Awareness of Actual Circumstances Versus Impervious Optimism
Why is an awareness of actual circumstances so hard – and what makes it so important – for leaders to see the world as it really is? Let’s look as some examples of leaders who have addressed this question.
When we think of all the responsibility, setbacks, and other difficulties that a leader must face in today’s work environment, the need for an underlying optimism is hardly surprising. But that optimism, something that is widely viewed as a valuable personality trait, can be an Achilles’ heel for leaders.
Optimism is a much more complicated concept than we often realize. Consider the following illustration involving a former employee of mine.
[wcm_restrict]The first time I met ‘Steve’ we were having lunch outside a hotel in Beverly Hills, and I remember he kept remarking about the beauty of our surroundings, the tremendous expanse of sky above us, and how terrific the food was. As we talked, that positive outlook was a continual presence. When we discussed the toll that constant travel could take, he spoke about how much he liked to travel and how he would always write ahead to friends in the area to find the best local known restaurants. He truly believed there wasn’t a problem that couldn’t be figured out with the right attitude.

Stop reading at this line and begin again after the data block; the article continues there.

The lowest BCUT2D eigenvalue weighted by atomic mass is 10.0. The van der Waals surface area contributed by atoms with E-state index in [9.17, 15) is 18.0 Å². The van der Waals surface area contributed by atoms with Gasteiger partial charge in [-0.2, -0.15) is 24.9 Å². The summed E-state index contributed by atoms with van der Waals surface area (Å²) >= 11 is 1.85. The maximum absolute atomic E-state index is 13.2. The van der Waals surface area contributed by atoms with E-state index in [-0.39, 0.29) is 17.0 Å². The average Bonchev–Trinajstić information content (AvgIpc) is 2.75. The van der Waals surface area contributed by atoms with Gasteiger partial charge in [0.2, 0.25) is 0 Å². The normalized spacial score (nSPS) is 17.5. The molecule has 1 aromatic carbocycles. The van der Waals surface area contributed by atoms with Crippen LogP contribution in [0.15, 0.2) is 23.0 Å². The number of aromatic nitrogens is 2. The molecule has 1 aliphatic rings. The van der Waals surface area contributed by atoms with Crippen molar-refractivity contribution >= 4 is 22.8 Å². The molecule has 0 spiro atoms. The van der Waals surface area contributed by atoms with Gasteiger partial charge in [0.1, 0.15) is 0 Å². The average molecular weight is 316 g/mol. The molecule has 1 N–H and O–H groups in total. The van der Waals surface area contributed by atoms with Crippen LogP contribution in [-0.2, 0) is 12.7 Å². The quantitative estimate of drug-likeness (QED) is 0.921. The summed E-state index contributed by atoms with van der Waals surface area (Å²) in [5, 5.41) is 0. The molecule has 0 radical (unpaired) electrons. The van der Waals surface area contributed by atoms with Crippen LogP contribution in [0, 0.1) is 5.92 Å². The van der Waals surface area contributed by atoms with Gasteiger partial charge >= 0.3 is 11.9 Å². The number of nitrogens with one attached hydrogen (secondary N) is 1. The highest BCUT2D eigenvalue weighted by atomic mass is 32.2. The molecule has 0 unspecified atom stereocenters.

As research by prominent psychologist Martin Seligman has shown, that kind of optimism is critical to those in the insurance sales business and those who must handle rejection well; certainly it came in handy for Steve. Once I was at a meeting with him, when a senior HR executive was downright rude and acerbic to Steve. All Steve said afterward was “I think that went really well. We’re gonna close that sale!” His optimism allowed him to thrive in the sales profession, but it would render him completely ineffective in a leadership position.
Given the setbacks that every leader faces in today’s environment of unprecedented competition, why wouldn’t people with Steve’s almost boundless optimism be able to use that as an asset? It is because that kind of optimism shows a disregard for a huge amount of critical information that is available in the world around him. Impervious optimism is a critical flaw because leaders have to process and address a tremendous amount of failure on their way to any success of significance. By examining their failures and why they happen, leaders determine what they must do differently to succeed. Furthermore, frustration and disappointment, though unpleasant emotions, are a critical internal thermometer that helps leaders measure the seriousness of a given setback. Great leaders are acutely aware when their efforts are encountering an obstacle, and they insist that their people be so as well.
Effective leadership requires an individual to take in both positive and negative messages, recognize their respective merits, and use the data to pursue a strategy that is most likely to yield positive outcomes in the future. Leaders need to remain painfully aware of the real uncertainties that exist and use them as part of their calculations to discover the best possible route to success.
And they must demand the same mentality of their people. To effectively realize potential in yourself and others, then, you must react to setbacks with the appropriate level of disappointment that reflects the seriousness of the problem so that your people also take the bad with the good. Impervious optimism blocks an awareness of actual circumstances and is a fatal flaw to anyone trying to lead in a world of ongoing duress.